The error is, you are not storing the random numbers for the same path at the end: xbefore = x + c*tau + sigma*sqrt(tau)*randn() A = muA + sigmaA*randn(); xafter = xbefore + A; But then at end you set a different path here by creating a new random number: xT = log(S0)+(c+muA*lambda)*T+sqrt((sigma^2+(muA^2+sigmaA^2)*lambda)*T)*randn(); randn() ...


3

I found and answer to my own question. So, I post it here for people who maybe have the same problem. The answer, however, is quite intuitive. The last observation used for the estimation of the physical density is also the time point where the investors know the most about the physical density because at this point the most possible historical observations ...


3

Simply put, no. Vega depends on a variety of factors (including the level/price of the underlying asset). However, vomma/volga/vega convexity (whatever you want to call dVega/dIV) is always positive. So as IV increases, the vega of an option increases - I think this might have been what you were getting at. It's important to understand that IV is an input ...


3

Since American style options allow early exercise, put-call parity will not hold for American options (unless they are held to expiration). In practice, there is also a difference between calls and puts for European options as well. The full description is here: What causes the call and put volatility surface to differ?


3

this is probably the most asked question in quantitative finance... There are many answers. One nice example to consider is what if the calls were struck at zero. The call then pays the stock price at time $T$ and so it's value today must the stock price today since we can replicate by holding one unit of stock. This will be true regardless of the drift of ...


3

I don't know the BS formula you are trying to use. The price is the expected value of the discounted payoff under the risk neutral probability measure (I.e. Under which S is a martingale) So the you need to compute the risk neutral probabilities for S to go up or down. The probabilities given in the problem have no impact. They are just there to trick the ...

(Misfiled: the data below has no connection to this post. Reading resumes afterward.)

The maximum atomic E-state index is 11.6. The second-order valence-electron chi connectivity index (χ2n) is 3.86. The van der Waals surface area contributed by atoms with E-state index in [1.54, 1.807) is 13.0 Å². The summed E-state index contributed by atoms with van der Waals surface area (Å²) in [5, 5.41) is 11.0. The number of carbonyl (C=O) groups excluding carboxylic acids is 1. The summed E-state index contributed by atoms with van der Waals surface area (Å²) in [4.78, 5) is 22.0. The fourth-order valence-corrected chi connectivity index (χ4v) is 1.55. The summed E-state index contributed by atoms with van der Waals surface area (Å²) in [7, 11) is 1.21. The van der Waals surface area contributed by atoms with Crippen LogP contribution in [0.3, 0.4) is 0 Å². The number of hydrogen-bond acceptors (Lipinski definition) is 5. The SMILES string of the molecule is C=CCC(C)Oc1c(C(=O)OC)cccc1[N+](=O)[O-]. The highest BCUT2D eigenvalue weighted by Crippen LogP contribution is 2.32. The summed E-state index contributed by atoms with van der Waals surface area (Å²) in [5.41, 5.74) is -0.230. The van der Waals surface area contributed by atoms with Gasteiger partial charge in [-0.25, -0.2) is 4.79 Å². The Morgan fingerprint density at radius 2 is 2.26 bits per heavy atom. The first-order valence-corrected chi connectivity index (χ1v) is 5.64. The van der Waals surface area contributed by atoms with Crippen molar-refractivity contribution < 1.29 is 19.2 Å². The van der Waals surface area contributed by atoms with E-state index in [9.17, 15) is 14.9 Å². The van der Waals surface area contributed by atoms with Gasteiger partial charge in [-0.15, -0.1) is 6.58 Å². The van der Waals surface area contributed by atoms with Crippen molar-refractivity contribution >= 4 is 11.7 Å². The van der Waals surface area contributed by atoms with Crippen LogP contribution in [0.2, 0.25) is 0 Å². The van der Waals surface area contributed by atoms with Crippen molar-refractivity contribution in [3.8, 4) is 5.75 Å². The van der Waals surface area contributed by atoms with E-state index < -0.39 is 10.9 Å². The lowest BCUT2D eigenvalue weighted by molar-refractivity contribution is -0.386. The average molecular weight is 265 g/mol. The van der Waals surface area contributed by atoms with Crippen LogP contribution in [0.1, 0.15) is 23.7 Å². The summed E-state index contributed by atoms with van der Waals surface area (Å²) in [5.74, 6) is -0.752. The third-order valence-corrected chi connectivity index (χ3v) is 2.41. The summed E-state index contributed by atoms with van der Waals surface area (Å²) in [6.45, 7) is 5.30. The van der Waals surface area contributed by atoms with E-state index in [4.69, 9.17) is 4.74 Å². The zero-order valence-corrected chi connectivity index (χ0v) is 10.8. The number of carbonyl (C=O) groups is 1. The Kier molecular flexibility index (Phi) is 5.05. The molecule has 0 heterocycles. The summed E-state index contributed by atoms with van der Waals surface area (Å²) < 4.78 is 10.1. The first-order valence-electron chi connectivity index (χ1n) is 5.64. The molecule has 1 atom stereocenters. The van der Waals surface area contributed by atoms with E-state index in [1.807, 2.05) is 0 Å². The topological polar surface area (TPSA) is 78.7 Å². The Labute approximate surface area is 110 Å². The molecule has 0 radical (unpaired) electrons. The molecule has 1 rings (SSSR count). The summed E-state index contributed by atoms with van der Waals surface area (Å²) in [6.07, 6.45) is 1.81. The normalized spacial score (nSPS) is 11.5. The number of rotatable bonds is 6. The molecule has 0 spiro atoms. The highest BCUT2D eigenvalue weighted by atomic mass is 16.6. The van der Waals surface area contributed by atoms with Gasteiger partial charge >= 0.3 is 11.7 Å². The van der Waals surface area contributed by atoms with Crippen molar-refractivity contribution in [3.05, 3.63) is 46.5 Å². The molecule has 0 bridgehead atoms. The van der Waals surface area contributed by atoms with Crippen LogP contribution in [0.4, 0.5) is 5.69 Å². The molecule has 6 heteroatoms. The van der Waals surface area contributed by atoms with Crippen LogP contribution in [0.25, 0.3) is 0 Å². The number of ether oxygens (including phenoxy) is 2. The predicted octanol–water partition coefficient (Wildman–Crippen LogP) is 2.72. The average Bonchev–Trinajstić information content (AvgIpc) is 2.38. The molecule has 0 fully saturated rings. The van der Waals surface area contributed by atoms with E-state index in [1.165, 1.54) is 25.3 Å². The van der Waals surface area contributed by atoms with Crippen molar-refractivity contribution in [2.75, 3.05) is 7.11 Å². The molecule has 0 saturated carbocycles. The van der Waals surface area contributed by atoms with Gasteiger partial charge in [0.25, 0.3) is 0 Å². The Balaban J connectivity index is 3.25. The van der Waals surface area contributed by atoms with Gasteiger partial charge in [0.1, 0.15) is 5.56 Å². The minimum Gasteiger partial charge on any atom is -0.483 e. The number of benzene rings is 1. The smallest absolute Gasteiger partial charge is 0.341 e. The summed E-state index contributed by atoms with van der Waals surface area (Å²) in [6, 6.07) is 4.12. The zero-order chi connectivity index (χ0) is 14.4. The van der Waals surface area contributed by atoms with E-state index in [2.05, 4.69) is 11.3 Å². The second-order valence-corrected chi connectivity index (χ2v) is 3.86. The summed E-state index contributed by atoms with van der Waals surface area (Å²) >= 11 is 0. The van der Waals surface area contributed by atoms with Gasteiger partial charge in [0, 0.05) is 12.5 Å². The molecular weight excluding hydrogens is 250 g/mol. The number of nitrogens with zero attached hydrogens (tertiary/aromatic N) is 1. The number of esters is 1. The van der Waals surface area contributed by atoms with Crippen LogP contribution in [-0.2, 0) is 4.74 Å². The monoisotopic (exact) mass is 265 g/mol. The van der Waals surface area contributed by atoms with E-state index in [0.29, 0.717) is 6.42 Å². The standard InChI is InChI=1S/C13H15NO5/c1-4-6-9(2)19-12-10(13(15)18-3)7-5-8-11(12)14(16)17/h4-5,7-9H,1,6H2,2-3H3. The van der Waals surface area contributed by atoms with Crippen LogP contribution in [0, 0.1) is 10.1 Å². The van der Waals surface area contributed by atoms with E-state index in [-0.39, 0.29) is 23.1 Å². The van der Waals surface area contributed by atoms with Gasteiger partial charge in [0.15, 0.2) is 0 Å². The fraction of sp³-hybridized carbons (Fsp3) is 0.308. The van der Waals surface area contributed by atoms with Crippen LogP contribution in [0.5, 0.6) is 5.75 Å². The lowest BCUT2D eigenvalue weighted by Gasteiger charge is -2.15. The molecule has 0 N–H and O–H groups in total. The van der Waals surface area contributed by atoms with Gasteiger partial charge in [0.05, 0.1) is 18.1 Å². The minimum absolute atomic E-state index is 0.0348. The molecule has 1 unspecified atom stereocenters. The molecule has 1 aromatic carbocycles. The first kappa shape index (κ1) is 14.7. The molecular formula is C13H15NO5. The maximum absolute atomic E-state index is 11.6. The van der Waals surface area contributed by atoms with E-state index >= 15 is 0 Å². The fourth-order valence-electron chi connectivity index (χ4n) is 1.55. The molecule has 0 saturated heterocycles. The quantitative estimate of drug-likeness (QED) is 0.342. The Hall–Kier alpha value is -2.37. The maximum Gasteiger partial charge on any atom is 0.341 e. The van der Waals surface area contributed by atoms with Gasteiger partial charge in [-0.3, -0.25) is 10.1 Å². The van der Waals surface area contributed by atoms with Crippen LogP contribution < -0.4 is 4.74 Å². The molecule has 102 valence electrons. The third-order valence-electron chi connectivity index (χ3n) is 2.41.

3

The above equation is the price of a call option. It has nothing stochastic inside it. It only depends on the current price and the time. So no Ito is needed. You should just compute the derivatives of your solution v (like you do for any deterministic multivariable function), plug them into the PDE and verify that it's satisfied.


3

There is a good quick well-known approximation for at-the-money options: $$\textrm{Call,Put} = 0.4 S \sigma \sqrt{T}.$$ See further discussion at What are some useful approximations to the Black-Scholes formula?.


3

if put call parity seems to be violated there could be things you are ignoring like dividends or hard to borrow fees. Hard to borrow will make puts more expensive


3

The typical investor is long. To protect the portfolio, he buys puts, thus driving up the price. To generate income against his long position, he sells covered calls, thus driving down the price. This is the most basic explanation for the difference in put call prices that are equidistant from the money. Obviously other factors are there as pointed out by ...


3

Its a stylized fact in academia that put options are overpriced. E.g., the monthly average return on S&P500 put options is around -40% for ATM options. The most often quoted reason for this phenomenon are hedging costs: A put is more difficult to hedge from a market maker's perspective, hence the prices artificially go up. An important paper on this ...